B orn in Williamson, West Virginia, in the shadow of two mountains, Beverly Wright has held many titles - daughter, mother, widow, clerical expert, cancer survivor. She was referred to Dress for Success Columbus in 2007 by AARP and once she earned employment, she joined the Professional Women’s Group. She’s known as the shy one of the group, but that hasn’t stopped her from being a strong advocate for the organization or from being recognized as a two time scholarship winner for the WELD conference and a member of PWG’s leadership advisory committee. Life Before Dress for Success Columbus Beverly’s struggles with her personal health began during her time as a caretaker for her late husband, who died from black lung disease. In 2007, at the age of 55, she faced her toughest battle when she was diagnosed with thyroid cancer. The diagnosis was devastating. When the doctor talked with her regarding treatment plans, all Beverly could think of was her mother - she died of the same disease when she was 55. Beverly explained that at one time, she wasn’t proud of her lifestyle and thought of herself as ugly and overweight. She struggled with being alienated by friends and family members after her husband’s death. “It was awful,” she said. “They thought they would catch this disease, but it’s not contagious.” So she was alone, and living off only her own income. She had to muster up enough strength to support herself through her treatments. The battle left her homeless and unemployed. Through this struggle, Beverly was only able to obtain $10 in assistance through Jobs and Family Services. She resorted to drinking water to fill her up. One day she tucked away her pride and asked a friend if he would treat her to a chicken dinner. She saved the bones from that meal in her freezer and would suck on them to help quell her hunger. ‘I have a big sister - Dress for Success’ When Beverly was referred to Dress for Success Columbus, she discovered volunteers that worked diligently to help her choose an outfit for interviewing. They were unaware of her illness, and even though there were limited plus-sized selections, Beverly came out of the experience feeling and looking beautiful. 11 | SUCCESS LIVES HERE While there, she discovered techniques that allowed her to mix and match her clothing to help expand her wardrobe. Dress for Success Columbus lifted her self-esteem and finally, she felt good about herself - both internally and externally. Beverly became employed shortly after. At her new job, she received many compliments about how she dressed. When she was asked where she got her great style, she would always say: “I have a big sister called Dress for Success.” During one of the Professional Women’s Group meetings Beverly attended,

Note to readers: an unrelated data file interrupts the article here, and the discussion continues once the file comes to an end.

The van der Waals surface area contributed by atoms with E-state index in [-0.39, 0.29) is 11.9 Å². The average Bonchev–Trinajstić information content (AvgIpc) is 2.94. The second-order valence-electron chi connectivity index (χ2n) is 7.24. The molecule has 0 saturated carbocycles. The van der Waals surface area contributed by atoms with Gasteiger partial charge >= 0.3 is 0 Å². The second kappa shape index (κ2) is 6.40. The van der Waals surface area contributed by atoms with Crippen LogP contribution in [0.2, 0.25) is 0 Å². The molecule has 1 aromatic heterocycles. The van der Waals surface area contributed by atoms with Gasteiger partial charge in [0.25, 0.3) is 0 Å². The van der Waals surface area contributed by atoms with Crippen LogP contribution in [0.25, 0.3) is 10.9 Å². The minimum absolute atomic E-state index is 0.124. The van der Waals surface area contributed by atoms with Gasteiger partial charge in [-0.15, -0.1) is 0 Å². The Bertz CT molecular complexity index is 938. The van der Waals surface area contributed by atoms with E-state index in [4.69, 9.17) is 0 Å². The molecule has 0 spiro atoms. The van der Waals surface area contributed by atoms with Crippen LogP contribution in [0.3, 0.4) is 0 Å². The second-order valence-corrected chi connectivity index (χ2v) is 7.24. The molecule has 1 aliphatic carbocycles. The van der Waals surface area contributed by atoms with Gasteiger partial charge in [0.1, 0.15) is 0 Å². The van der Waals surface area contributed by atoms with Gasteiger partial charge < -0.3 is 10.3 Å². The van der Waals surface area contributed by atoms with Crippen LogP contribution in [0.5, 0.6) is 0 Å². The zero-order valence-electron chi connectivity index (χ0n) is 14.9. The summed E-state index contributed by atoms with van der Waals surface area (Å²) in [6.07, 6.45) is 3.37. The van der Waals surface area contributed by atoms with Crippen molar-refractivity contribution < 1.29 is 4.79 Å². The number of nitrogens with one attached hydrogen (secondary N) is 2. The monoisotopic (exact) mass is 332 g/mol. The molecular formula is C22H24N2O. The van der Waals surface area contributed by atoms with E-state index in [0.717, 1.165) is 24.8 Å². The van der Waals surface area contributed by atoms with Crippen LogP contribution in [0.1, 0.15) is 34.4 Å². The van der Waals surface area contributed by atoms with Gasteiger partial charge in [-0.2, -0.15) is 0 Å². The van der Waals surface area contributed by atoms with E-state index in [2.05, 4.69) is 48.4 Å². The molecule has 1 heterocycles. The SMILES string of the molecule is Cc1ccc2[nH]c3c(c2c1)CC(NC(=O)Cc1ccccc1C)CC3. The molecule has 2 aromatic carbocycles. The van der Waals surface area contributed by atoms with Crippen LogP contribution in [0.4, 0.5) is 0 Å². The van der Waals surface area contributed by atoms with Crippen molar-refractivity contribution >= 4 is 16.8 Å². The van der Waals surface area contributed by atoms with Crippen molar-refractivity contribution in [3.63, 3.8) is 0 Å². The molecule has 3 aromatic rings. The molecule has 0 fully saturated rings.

something inside of her clicked. She realized that she was embarking on a new lifestyle after reaching a low in her physical health. “Lifestyle changes for me weren’t easy, and occasionally I have moments of weakness,” she says. “Slowly but surely, I am learning how to make my new lifestyle change a permanent one.” “I learned to be more positive and to give more to others in need. I learned that when you give, you receive.” She continues, “The most difficult part of my journey has been not being able to work fulltime. Sometimes I feel as though it’s taken away my desire to live, to a degree. I had just turned 55 and was considered disabled. I no longer have cancer, but I do have other health issues. But you know what? It means a lot to me every day just to wake up.” EnVisioning the Future Beverly’s future goals are to start a home-based business in billing and coding, and to establish a resource center to assist the elderly to get their medications. Beverly admits that she is still shy - but is using the skills she’s learned through Dress for Success Columbus programs to help break the ice so she can advocate for the program. She often finds herself going out of her way to introduce herself to other disadvantaged women in hopes of sharing her story and how she was empowered. She tells them that each Dress for Success does more than give clients clothes. While there, women also receive tools to envision their success and accomplish their goals. Beverly can truly tell others that we all fall, but we can get back up and she says the sponsors, donors and volunteers at Dress for Success Columbus have provided the motivation for her to realize that she can make it. “God put this organization and these sisters in my life and now I feel loved. Although my struggle is not your struggle, we are equal as women. A baby needs hugs to be successful - at Dress for Success Columbus you will be successful because you are hugged.” - McQuetta Williams far left: Beverly shows off the outfit she and her personal shopper selected from the Dress for Success Columbus boutique. She wore it to a first interview for her job. left: getting in the door Dress for Success Columbus collaborates with more than 60 local social service agencies and programs to bring women into the network. After an agency refers a woman, she can make an appointment to visit the boutique where she and a personal shopper will work together to find the perfect interview outfit. A woman must receive a referral from a partnering agency, but once she joins the Dress for Success family, she is free to stop by the boutique any time to use the career center and to take advantage of the many programs offered to clients. The career center is open during business hours and provides women a place to search and apply for jobs and polish resumes. Every Friday, the Dress for Success Columbus hosts Rouge & Resumes in the center. Those who sign up for the weekly program meet one-on-one with human resources professionals to discuss cover letters, resumes and interview tips and they also get glammed up by a local stylist who shares pointers on work-friendly make-up application. SUCCESS LIVES HERE | 12